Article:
You Didn’t Know It, But I’m a Poet!

In my last post, Utensils Vs U-Turns, I used a quote from one of my all-time favorite poets, and suggested that I could, perhaps, have a bit of poetry in me. The truth is, I have always enjoyed, for as long as I can remember, writing poems and making up new, original verses for popular children’s songs. My poetry is the “Old Mother Hubbard, Went to the cupboard” brand of verse – I am drawn to reliable meter and perfect (or at least near perfect) rhyme. In an effort to share my gift of poetry with you (and, also, to get a quick blog post in before I head out of town for a week in the “greater” Big Apple area, visiting a dear, old friend), I have composed an “on-the-edge-of-epic” poem about my car, Louie. Get a glass of wine, light a cigar, and sit back and relax. You are about to be courted by some cultivated verse.

IMG_2758.JPG

Louie the Shark    

I bought an older Hyundai,

A sweet, reliable guy.

He’s the greatest transport buddy.

If I lost him I would cry.

 

There is one crazy thing, though,

he thinks he is a shark.

I know because he told me,

one night when it was dark.

IMG_2765.JPG

At first I thought him loony.

He’s just a common ride

who’d never seen the ocean,

and not once rode the tide.

 

But as I looked much closer,

I was surprised to find

a cute gray fin upon his back,

a baby sharkish kind.

FullSizeRender-2.jpg

He had a battle scuffle

etched on his auto nose.

I’ve seen a real ocean shark

sporting one of those.

IMG_2760.JPG

And so, in part, for his sake,

I headed to the shore,

all the way to Virginia Beach.

six hundred miles and more.

 

My plan was for his welfare.

I hoped that he might find

a day spent near the ocean

would soothe his shark-like mind.

IMG_2757.JPG

He couldn’t hang out on the beach,

The lifeguards wouldn’t let him.

An access road with ocean views

Was the closest I could get him.

 

But, Oh, he was so happy,

his horn beeped Ode to Joy.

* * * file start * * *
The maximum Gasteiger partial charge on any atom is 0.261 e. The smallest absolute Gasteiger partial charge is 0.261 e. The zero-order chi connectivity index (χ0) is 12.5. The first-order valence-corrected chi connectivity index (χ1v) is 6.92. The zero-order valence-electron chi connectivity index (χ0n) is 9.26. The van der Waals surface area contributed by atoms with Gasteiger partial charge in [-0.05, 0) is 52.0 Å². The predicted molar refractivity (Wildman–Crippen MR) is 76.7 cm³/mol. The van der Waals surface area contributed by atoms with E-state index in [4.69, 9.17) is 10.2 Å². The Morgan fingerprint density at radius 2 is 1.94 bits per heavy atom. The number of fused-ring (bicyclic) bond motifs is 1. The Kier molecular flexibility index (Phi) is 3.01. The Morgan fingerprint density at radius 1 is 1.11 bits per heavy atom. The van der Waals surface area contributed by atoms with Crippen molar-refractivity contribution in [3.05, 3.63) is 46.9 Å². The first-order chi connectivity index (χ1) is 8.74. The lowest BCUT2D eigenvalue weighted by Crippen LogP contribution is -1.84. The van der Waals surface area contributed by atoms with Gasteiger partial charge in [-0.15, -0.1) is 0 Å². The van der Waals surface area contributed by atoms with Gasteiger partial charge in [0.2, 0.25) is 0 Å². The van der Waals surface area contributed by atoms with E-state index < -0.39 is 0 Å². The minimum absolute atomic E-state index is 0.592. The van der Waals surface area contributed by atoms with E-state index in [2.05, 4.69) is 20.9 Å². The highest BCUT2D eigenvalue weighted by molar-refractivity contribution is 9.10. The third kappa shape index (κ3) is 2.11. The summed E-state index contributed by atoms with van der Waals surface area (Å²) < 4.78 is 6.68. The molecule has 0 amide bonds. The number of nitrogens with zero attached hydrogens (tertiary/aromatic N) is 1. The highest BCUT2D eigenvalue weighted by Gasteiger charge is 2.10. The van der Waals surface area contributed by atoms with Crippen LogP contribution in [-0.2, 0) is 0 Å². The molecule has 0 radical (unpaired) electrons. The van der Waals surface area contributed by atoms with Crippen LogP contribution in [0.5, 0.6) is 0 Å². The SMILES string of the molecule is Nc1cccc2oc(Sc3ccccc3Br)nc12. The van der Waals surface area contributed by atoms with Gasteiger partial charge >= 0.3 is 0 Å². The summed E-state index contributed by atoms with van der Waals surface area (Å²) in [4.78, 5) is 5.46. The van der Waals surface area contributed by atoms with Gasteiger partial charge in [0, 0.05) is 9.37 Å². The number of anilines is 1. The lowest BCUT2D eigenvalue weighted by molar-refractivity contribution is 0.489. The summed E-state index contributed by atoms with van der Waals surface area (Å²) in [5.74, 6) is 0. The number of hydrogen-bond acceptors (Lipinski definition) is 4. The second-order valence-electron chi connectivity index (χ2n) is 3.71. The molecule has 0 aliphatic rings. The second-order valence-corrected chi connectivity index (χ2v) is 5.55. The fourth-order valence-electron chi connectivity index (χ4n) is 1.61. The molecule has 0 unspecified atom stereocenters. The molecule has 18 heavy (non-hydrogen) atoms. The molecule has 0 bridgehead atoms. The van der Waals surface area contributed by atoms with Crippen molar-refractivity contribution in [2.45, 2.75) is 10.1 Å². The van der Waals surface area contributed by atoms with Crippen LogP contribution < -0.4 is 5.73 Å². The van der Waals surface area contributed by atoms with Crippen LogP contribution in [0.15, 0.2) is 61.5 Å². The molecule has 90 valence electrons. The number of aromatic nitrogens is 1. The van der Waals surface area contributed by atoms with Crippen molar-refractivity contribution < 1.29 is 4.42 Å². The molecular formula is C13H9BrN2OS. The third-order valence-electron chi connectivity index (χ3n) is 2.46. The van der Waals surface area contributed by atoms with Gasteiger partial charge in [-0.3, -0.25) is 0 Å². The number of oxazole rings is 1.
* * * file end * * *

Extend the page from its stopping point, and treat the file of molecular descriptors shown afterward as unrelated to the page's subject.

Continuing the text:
He didn’t want to pull away,

he shouted out, “Ahoy!”

 

I witnessed this with merry mirth,

my gray car’s alter ego.

And now I could believe him,

my auto shark amigo.

FullSizeRender-3.jpg

I’m considering a vanity plate

(if they didn’t cost so much),

‘cause what I’d put upon it

would be the sovereign touch.

(“LUI SHRK”)

 

So someday you might see us,

driving in your town,

me and my harmless, land-locked shark,

sporting our sharky crown.

FullSizeRender-2.jpg

I hope that you will greet us

and give my shark a wave,

’cause waves are what he longs for

my car shark, true and brave!

IMG_2763.JPG

Utensils vs U-turns

FullSizeRender-3.jpg

My recent explorations of life have led me to yet another fork in the road, and it got me to thinking…..why, in our excursion of earthly existence, do we never come to U-turns? It would be so nice just to have the option to hang a 180 louie, and go back to where we had that first little inkling that we were lost, but no, that never happens. Instead, we amble on aimlessly, with the GPS disabled, until THE FORK is suddenly upon us, and strenuous selection is required. I also find myself wondering why we never come to a spoon in the road, or a knife? Personally, if I happened across a spoon in the road, I would interpret it as a message to stop for tea, or perhaps a bowl of ice cream. In other words, a spoon would be an obvious sign to stop for refreshment, so….., now that I think of it, I’ve had lotsa spoons in my life’s trek. I can’t say the same for knives, though. If I came to a knife in the road, I might consider it a sign of danger, time to turn back or keep a watchful eye as I journey on. Unless it happened to be merely a butter knife, in which case I would begin to get a craving for some toast. But if, by chance, it was a machete, I would definitely pick it up, because… I know myself well, and after I wander down the wrong road for quite a while, and the truth finally dawns on me (plus, considering the lack of u-turns), I could, possibly, use the machete to hack my way through the heavy forest underbrush to the proper path.

IMG_2741.JPG